TABLE 1. Composition of common salt used for iron and iodine fortification and the stability of iodine
|Common salt||NaCl||Insolubles||Sulphate||Ca||Moisture||MgCl2||iodine loss|
TABLE 2. Quantity of common salt and chemicals used for iodine and iron fortification
|Hyderabad factory||Valinokkam factory|
|Common salt (metric ton)||0.1||3|
SHMP, Sodium hexametaphosphate; FSHH, ferrous sulphate heptahydrate; Kl, potassium iodide; KIO3, potassium iodate.
TABLE 3. Foods used in the acceptability trials of iodineand iron-fortified salt
|Type of diet||Diet components|
|Vegetarian||Chapati, lemon rice, coconut rice,|
|dal, chatni, potato curry, various|
|vegetable curries, idli, dose,|
|upma, pongal, vada, purl,|
|pakoda, bajji, vegetable salad,|
|lemon juice, curd, fruits, pickles,|
|Non-vegetarian||Omelette, boiled egg, fish, mutton|
The system used for dry mixing is shown in figure 1. The chemicals were thoroughly mixed in a small blender (50-kg capacity), and the mixture having 40 ppm iodine and 1,000 ppm iron was placed with common salt into the crusher in the first stage of preparation. The second stage took place in the feed regulator and the third and final stage in the ribbon blender. Several samples of double-fortified salt were drawn randomly and the distribution of iodine and iron was tested. Then the salt was packed in 1kg packets and transported by road to Hyderabad, where the effect of transportation on iodine stability was studied.
Double-fortified salt was incorporated into various foods (table 3) in place of common salt, and its acceptability was studied in the factory. Foods prepared with unfortified salt served as controls. All the food items were evaluated by 40 volunteers (factory staff, visitors) between age 20 and 50 years. The volunteers were blinded to the presence or absence of double-fortified salt in the food items. They were asked to rate the quality of different attributes by assigning scores from 1 to 5 (I = very poor, 5 = very good). Statistical analysis was done using one-way analysis of variance to test the differences between mean scores allotted.
A stainless steel ribbon blender with a capacity to hold 100 kg of salt was used for iodine and iron fortification by the batch-mixing process. In the spraymixing process, an aqueous solution of the fortification chemicals corresponding to 40 ppm iodine and 1,000 ppm iron was sprayed over 100 kg of common salt in the rotating ribbon blender and mixed for 10 minutes. In the dry-mixing process, the chemicals required for 100 kg common salt equivalent to 40 ppm iodine and 1,000 ppm iron were first mixed with 1 kg of common salt separately, and the mixture was added to the remaining 99 kg in the ribbon blender and mixed for 10 minutes.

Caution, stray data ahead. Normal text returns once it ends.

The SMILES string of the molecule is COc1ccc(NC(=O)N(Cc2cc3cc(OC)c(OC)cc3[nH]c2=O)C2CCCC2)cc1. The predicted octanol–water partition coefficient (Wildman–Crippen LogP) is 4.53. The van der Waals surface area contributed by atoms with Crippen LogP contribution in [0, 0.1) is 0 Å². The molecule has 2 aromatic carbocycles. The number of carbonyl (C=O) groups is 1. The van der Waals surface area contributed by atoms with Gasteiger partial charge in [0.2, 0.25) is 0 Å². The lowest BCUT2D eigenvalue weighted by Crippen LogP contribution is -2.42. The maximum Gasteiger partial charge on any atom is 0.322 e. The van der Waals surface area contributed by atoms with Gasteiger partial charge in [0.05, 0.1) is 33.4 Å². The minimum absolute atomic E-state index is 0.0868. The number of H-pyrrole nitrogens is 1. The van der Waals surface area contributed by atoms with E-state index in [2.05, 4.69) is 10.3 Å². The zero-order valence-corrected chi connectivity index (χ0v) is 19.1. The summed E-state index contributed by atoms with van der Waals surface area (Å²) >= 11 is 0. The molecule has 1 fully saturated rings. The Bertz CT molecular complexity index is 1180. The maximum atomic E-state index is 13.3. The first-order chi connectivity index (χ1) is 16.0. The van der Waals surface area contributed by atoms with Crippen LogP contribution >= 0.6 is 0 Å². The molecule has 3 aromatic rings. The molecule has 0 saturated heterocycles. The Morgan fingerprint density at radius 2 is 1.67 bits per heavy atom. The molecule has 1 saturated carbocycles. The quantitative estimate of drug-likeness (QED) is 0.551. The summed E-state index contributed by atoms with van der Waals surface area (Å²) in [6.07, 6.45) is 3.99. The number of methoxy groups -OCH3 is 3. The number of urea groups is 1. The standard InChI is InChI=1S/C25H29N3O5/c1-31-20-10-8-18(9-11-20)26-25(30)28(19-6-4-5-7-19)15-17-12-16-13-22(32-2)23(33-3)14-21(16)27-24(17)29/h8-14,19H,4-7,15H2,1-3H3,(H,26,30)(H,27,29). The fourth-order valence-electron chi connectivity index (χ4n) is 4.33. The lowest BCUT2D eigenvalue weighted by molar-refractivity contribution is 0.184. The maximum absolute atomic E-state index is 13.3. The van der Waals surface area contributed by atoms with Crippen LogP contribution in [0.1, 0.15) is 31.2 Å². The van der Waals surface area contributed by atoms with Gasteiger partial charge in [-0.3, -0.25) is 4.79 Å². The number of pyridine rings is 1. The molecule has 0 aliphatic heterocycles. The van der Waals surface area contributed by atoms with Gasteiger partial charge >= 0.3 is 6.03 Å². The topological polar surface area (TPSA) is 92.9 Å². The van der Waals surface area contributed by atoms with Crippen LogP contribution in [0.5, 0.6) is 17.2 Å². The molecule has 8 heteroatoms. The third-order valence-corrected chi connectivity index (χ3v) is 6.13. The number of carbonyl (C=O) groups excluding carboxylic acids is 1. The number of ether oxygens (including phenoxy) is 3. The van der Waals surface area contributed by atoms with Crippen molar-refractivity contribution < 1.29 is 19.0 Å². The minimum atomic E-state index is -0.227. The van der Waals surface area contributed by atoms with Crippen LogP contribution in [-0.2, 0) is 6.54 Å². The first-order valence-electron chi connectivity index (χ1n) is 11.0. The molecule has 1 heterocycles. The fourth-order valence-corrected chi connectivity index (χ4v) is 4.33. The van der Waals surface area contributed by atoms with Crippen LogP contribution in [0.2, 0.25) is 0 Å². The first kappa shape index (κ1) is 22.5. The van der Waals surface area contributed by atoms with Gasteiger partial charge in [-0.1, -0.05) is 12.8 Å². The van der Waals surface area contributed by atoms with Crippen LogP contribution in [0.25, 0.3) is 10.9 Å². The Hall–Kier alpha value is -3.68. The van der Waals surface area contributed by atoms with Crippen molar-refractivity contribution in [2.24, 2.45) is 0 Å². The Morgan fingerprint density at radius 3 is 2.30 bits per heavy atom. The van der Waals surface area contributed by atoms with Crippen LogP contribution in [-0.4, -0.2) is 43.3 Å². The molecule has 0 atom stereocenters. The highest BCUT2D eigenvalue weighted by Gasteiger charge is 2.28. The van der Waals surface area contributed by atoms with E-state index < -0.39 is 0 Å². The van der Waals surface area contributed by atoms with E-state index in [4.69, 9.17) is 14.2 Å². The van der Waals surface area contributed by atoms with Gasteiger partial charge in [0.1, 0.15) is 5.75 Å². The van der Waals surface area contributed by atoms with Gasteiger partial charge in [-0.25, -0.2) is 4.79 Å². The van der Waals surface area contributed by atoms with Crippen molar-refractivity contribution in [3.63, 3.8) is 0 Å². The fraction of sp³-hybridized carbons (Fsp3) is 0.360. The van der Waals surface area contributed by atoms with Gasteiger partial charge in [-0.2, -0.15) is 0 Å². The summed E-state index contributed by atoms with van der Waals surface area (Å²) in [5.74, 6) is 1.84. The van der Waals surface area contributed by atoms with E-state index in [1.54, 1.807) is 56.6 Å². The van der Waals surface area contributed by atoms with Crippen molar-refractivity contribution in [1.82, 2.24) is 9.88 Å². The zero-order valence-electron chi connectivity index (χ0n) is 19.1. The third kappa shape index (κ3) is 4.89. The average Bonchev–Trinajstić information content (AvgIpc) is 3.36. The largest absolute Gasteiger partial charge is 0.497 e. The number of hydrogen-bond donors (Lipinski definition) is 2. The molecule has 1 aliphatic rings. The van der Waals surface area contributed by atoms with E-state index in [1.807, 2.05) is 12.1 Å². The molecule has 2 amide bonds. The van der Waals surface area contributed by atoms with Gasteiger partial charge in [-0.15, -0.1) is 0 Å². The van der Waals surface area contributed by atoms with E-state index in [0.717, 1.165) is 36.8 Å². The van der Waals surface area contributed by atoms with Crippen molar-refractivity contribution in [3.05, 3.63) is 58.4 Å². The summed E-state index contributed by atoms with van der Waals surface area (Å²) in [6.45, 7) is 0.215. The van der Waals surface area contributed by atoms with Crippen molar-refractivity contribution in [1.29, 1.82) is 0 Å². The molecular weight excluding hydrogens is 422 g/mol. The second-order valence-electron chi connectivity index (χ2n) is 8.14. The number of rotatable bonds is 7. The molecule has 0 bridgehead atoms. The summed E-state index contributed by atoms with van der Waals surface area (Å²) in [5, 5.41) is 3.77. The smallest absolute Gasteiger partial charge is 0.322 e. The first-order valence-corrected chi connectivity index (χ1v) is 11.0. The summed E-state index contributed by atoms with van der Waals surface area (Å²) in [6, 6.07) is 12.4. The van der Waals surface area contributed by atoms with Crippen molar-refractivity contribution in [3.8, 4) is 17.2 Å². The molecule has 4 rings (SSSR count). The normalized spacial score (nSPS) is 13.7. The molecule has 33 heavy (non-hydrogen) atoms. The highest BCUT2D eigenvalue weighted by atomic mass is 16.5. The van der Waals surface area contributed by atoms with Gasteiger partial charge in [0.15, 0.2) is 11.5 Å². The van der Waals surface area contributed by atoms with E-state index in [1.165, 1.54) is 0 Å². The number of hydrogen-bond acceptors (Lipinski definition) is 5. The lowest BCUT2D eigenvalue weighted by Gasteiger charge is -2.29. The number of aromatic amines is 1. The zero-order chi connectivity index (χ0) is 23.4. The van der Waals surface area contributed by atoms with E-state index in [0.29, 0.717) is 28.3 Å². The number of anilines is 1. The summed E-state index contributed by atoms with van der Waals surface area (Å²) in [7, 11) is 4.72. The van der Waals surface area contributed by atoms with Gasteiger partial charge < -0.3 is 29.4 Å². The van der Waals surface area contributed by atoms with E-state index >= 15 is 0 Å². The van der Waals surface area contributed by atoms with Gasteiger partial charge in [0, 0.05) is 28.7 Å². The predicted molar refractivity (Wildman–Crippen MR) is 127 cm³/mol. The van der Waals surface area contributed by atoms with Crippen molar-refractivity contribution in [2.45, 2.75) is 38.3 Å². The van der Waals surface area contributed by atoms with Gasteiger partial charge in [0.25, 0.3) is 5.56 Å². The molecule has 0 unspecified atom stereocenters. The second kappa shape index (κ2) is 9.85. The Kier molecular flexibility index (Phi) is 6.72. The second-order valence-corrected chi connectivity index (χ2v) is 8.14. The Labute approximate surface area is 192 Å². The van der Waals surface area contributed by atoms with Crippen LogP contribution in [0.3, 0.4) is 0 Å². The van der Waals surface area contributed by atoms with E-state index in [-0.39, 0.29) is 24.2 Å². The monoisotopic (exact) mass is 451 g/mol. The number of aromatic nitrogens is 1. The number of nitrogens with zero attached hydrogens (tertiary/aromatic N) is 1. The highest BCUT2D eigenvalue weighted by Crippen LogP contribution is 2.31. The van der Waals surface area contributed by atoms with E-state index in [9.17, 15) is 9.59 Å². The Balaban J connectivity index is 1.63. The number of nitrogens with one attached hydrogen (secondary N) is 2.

After fortification, several samples of double-fortified salt were drawn randomly and tested for the iodine and iron contents. The salt was packed in 1-kg HDPE packets and transported by road to Valinokkam, where its acceptability was tested in the population.
Both factories encountered several problems producing double-fortified salt by spray mixing. The salt became wet and sticky in the ribbon blender, and this interrupted continuous production in the Valinokkam factory as well as batch mixing in the Hyderabad factory. The ribbon blender had to be cleaned frequently, and therefore the production schedule was affected in both factories. An expensive dryer was required to remove the excess moisture.
The fortified salt developed a pale brown colour. Rapid loss of iodine (95% 98%) occurred during production; in fact, one could see the escaping iodine vapours in the ribbon blender. The iodine content of the fortified salt was 1 to 2 ppm, whereas the initial level of iodine was 40 ppm. Thus, the spray-mixing process was unsuitable for producing double-fortified salt either by continuous production or by batch mixing (table 4).
No such problems were encountered with the dryixing process in the two factories. The double-fortified salt retained the original colour of the
unfortified salt, with no discolouration even with prolonged storage. The normal production capacity of the two factories was unaltered, and production was uninterrupted. Analysis of several hundred randomly collected samples showed uniform distribution of iron (1,000 ± 50 ppm) and iodine (40 ± 1 ppm). Overall, the dry-mixing process was superior to the spray-mixing process.
TABLE 4. Comparison of production techniques for double-fortified salt (DFS) in the factory
|Spray mixing||Dry mixing|
|Discolouration of DFS||Pale brown colour||No discolouration|
|Nature of DFS||Wet and sticky||Free flowing|
|Cleaning of blender||Frequently||No need|
|Removal of water||Need for a dryer||No dryer|
|iodine loss||95%-98%||No loss|